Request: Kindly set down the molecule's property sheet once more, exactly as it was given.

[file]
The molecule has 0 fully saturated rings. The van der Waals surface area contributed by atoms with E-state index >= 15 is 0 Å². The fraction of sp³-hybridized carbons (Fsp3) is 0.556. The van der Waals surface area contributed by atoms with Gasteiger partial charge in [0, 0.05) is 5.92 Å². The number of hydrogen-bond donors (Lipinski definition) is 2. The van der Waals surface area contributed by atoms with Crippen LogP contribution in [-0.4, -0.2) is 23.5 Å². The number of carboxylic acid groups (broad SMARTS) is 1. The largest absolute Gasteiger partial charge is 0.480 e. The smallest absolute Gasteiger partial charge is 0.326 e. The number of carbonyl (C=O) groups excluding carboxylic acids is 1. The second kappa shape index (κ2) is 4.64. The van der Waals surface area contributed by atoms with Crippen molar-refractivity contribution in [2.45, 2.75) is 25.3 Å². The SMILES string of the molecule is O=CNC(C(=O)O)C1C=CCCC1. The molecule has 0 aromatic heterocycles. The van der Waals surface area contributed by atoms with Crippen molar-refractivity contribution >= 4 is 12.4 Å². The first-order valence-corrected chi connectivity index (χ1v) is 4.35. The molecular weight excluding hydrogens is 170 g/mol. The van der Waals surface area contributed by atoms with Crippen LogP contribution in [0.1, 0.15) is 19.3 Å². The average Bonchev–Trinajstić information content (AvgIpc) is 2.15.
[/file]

The molecule has 0 fully saturated rings. The van der Waals surface area contributed by atoms with E-state index >= 15 is 0 Å². The fraction of sp³-hybridized carbons (Fsp3) is 0.556. The van der Waals surface area contributed by atoms with Gasteiger partial charge in [0, 0.05) is 5.92 Å². The number of hydrogen-bond donors (Lipinski definition) is 2. The van der Waals surface area contributed by atoms with Crippen LogP contribution in [-0.4, -0.2) is 23.5 Å². The number of carboxylic acid groups (broad SMARTS) is 1. The largest absolute Gasteiger partial charge is 0.480 e. The smallest absolute Gasteiger partial charge is 0.326 e. The number of carbonyl (C=O) groups excluding carboxylic acids is 1. The second kappa shape index (κ2) is 4.64. The van der Waals surface area contributed by atoms with Crippen molar-refractivity contribution in [2.45, 2.75) is 25.3 Å². The SMILES string of the molecule is O=CNC(C(=O)O)C1C=CCCC1. The molecule has 0 aromatic heterocycles. The van der Waals surface area contributed by atoms with Crippen molar-refractivity contribution >= 4 is 12.4 Å². The first-order valence-corrected chi connectivity index (χ1v) is 4.35. The molecular weight excluding hydrogens is 170 g/mol. The van der Waals surface area contributed by atoms with Crippen LogP contribution in [0.1, 0.15) is 19.3 Å². The average Bonchev–Trinajstić information content (AvgIpc) is 2.15.